The conversion instructions retain SIMD parallelism even though the widths of the registers are different. For conversions from the 128-bit to the 64-bit multimedia extension registers, the lower two SIMD floating point elements are converted. to 32-bit integer elements per conversion instruction; therefore, two instantiations of a particular instruction are used to convert all four single precision elements, wherein shuffling of the operands is performed prior to issuance of the second conversion instruction. For conversions from the 64-bit to the 128-bit multimedia extension registers, the two 32-bit integer values are converted to single precision floating point and placed in the lower two elements of the floating point 128-bit multimedia extension register; the upper two elements of the floating point 128-bit multimedia extension register remain unchanged. This approach of passing the upper elements through intact provides greater flexibility in the merging of new data with existing data.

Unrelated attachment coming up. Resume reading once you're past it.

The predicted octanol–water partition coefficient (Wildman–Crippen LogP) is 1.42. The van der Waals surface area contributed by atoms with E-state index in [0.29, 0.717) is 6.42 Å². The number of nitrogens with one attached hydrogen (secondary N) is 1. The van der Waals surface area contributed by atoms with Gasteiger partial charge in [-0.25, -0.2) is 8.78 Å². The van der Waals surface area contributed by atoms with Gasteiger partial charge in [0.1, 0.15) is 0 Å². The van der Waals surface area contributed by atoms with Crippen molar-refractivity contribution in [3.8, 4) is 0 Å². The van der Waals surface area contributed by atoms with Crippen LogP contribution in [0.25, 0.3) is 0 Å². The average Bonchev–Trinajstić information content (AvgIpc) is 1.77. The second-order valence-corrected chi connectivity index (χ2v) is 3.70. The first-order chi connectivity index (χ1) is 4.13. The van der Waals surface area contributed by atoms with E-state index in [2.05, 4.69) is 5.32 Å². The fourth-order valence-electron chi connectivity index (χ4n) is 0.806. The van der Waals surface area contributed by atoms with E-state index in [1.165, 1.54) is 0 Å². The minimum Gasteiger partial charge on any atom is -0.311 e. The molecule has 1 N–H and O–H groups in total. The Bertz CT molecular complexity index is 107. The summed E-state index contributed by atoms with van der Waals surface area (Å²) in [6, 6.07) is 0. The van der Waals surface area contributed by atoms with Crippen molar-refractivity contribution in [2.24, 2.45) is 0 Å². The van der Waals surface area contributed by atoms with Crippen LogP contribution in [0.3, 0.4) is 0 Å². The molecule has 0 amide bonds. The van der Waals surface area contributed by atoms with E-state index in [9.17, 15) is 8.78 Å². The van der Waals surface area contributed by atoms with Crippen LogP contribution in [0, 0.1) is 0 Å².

Multimedia graphics are typically generated by treating an image as a collection of small, independently controlled dots, or pixels, arranged on a screen or cathode ray tube. A computer graphic image is typically composed of a number of objects rendered onto a background image. During rendering, the object may be combined with previously generated objects using compositing techniques, wherein compositing is the combining of multiple images by overlaying or blending the images. In a composited image, the value of each pixel is computed from the component images. In rendering multimedia 3D graphics, images are composited in two phases--geometry and rasterization. The geometry phase comprises building images for compositing using triangles formed by vertices defined in 3D coordinate space. Rasterization is the conversion of vector graphics, or images described in terms of mathematical elements such as points and lines, to equivalent images composed of pixel patterns that can be stored and manipulated as sets of bits.

In composing the triangles that form the images, each vertex or coordinate has a corresponding color value from a particular color model. A color model is a specification of a 3D color coordinate system and a visible subset in the coordinate system within which all colors in a particular color gamut lie, wherein a color gamut is a subset of all visible chromaticities. For example, the red (R), green (G), blue (B), color model (RGB) is the unit cube subset of the 3D Cartesian coordinate system. The purpose of a color model is to allow convenient specification of colors within some color gamut. The RGB primaries are additive primaries in that the individual contributions of each primary are added together to yield the resultant pixel.